Gain visibility into workforce skills and you’ll be able to understand and close your gaps. Most companies are currently tracking team skills and training in Excel sheets and on paper. If you’re reading this, you probably have a spreadsheet of your own. The challenge is remembering to keep these things updated.
The cost of not maintaining a current record can result in your frontline employees slipping through the cracks and missing career advancement opportunities. Your needs go unfilled, and you can lose good team members.
Instead, track training and capabilities as part of daily workflow. When team members complete a milestone by performing tasks and are evaluated for competency by managers, capture that information in one place and ideally automatically.
Skills management on the ground
One of our clients is a manufacturer of consumer goods with a highly automated facility. Their workforce is largely comprised of maintenance technicians and electricians, who keep the plant running smoothly. The company has an enviable retention rate and the original employees who started when the facility opened in the mid-1980s have only recently begun to retire. This created an immediate and alarming skills gap. Team members with 30+ years of experience were being replaced by new technicians just beginning their careers.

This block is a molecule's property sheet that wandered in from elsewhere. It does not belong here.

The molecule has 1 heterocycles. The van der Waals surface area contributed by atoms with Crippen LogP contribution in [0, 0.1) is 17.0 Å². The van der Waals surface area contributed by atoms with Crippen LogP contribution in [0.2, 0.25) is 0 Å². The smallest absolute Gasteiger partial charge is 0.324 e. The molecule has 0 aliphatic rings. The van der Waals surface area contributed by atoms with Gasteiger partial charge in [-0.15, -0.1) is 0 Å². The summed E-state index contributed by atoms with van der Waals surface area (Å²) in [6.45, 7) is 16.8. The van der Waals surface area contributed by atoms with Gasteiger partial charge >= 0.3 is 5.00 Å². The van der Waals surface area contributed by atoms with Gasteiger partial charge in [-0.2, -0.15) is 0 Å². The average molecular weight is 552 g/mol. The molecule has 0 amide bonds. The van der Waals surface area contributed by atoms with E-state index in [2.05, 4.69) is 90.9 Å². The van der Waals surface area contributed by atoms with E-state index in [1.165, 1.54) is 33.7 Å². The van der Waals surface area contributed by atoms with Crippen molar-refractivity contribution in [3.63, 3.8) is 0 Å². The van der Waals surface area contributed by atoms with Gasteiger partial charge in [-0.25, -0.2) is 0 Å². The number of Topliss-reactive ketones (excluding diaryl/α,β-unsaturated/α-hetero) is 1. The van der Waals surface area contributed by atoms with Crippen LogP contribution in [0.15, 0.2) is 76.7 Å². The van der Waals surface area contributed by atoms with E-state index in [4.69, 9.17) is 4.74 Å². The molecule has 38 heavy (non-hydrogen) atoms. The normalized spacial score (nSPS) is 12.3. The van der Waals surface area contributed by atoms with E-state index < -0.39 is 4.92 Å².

Because the company hadn’t experienced much turnover previously, their training program wasn’t designed for a large influx of new people. Training consisted of splitting time between reviewing manuals in the facility’s library and shadowing technicians on the floor. The library was entirely paper-based and required technicians to leave the floor in search of information. Training on-the-floor was also cumbersome. Without work instructions or job aids, they needed to wait until a machine actually broke down in order to learn how to fix it. None of this met their urgent need to replace retiring team members.
They turned to Acadia to transform their paper-based system into a dynamic knowledge repository where the entire workforce can find the information they need, the moment they need it.
Now they have a structured onboarding path with step-by-step, on-the-job training for technicians that allows them to work autonomously. Not only are their SOPs digital with videos and other job aids employees can access on the plant floor, but the SOPs can be converted instantly into trackable checklists. Tracked task lists, quizzes, and evaluations allow managers to review every team member’s proficiency in their required skills.
They’ve used Acadia to set up training paths to teach team members the skills they need. And rather than waiting for a machine to break down to show a technician what to do, they can create procedures in Acadia that help guide them through the protocols instead. It’s allowed trainers to drastically reduce the time it takes to onboard new technicians and make them an intermediate user requiring no assistance. It used to take 500+ days. With Acadia, they’ve reduced it to 125.